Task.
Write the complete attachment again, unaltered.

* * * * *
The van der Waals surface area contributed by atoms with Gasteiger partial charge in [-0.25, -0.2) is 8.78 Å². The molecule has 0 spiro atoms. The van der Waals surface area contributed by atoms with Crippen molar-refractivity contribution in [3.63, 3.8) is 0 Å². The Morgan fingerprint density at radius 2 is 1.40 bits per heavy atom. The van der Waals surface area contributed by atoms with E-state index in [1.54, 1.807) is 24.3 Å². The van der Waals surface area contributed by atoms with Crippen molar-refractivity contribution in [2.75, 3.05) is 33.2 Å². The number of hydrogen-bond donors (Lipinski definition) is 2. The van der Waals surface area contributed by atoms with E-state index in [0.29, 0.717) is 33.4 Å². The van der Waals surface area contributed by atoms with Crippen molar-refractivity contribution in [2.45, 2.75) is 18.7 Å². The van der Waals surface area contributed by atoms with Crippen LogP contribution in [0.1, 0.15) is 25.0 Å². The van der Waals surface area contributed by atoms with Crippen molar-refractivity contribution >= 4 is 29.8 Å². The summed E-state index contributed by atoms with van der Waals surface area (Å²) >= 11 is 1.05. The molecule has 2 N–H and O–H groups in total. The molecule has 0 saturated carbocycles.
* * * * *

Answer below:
The van der Waals surface area contributed by atoms with Gasteiger partial charge in [-0.25, -0.2) is 8.78 Å². The molecule has 0 spiro atoms. The van der Waals surface area contributed by atoms with Crippen molar-refractivity contribution in [3.63, 3.8) is 0 Å². The Morgan fingerprint density at radius 2 is 1.40 bits per heavy atom. The van der Waals surface area contributed by atoms with E-state index in [1.54, 1.807) is 24.3 Å². The van der Waals surface area contributed by atoms with Crippen molar-refractivity contribution in [2.75, 3.05) is 33.2 Å². The number of hydrogen-bond donors (Lipinski definition) is 2. The van der Waals surface area contributed by atoms with E-state index in [0.29, 0.717) is 33.4 Å². The van der Waals surface area contributed by atoms with Crippen molar-refractivity contribution in [2.45, 2.75) is 18.7 Å². The van der Waals surface area contributed by atoms with Crippen LogP contribution in [0.1, 0.15) is 25.0 Å². The van der Waals surface area contributed by atoms with Crippen molar-refractivity contribution >= 4 is 29.8 Å². The summed E-state index contributed by atoms with van der Waals surface area (Å²) >= 11 is 1.05. The molecule has 2 N–H and O–H groups in total. The molecule has 0 saturated carbocycles.